The Quotidian Revue

Obsession is the unifying theme in this charming but odd show, which considers the unexplored corners of everyday life. James Ward, Lewis Dryburgh, and Peter Fletcher each do two ten-minute slots expressing their fascinations with ostensibly dull topics, and manage to make each strangely hypnotic and engaging. Ward uses an implausibly mundane range of actual computer games (Forklift Truck Simulator, Garden Simulator etc) as a springboard to discuss the monotony of working life. Later he describes his obsessive quest to track the varying prices of the Cadbury's Twirl across London. Dryburgh takes us through the intricacies of the Boots Meal Deal, and his personal challenge of sampling every one of the thousands of possible combinations. His second piece is a passionate lecture on the overlooked merits of the top floor of multi-storey car parks. Former Royal Mail worker Fletcher muses on the ingenuity of the letter-box design, and relates his memoirs of delivering post. He closes the show with an account of his personal project of recording every one of his sneezes, which he develops into some surprisingly profound conclusions about the nature of our day-to-day existence. This isn't laugh-a-minute comedy, but it's not trying to be, and I admire their effort to do something different among the hordes of more generic stand-up at the Fringe. There are plenty of genuinely funny moments, and despite the glacial pace it somehow manages to be pretty consistently engaging. All three are assured, witty, and erudite, with confident delivery well supported by a sophisticated PowerPoint presentation. It has its slow moments, but as the performers wax lyrical about their mundane obsessions, their boffinish enthusiasm wins you over to their odd passions, and you leave with a sense of perceiving the world slightly differently.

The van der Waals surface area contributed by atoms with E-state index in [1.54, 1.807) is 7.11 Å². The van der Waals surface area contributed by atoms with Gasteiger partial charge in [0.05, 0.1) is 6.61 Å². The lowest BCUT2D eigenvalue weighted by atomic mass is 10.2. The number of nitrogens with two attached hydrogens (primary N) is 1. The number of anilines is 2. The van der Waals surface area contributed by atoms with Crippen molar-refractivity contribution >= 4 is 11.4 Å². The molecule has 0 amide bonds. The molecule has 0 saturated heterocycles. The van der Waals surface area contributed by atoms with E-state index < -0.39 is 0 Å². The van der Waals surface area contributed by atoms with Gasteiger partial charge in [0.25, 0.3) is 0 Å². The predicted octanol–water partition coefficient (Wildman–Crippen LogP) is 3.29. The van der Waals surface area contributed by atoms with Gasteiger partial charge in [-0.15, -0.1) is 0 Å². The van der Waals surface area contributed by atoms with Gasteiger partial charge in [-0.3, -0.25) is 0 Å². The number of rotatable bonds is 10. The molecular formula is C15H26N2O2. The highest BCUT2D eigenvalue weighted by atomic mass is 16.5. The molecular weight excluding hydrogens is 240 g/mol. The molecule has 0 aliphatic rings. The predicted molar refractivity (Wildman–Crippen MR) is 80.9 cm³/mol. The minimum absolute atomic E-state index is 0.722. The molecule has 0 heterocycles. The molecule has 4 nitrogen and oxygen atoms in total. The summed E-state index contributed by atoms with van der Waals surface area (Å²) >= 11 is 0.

The Blurb

Lewis Dryburgh 'showstopper' (Independent on Sunday), Peter Fletcher 'legendary' (Irish Times) and James Ward ‘strange, funny, moving' (Observer) consider the intangible beauty of car park roofs, the counting of sneezes and the Cadbury Twirl.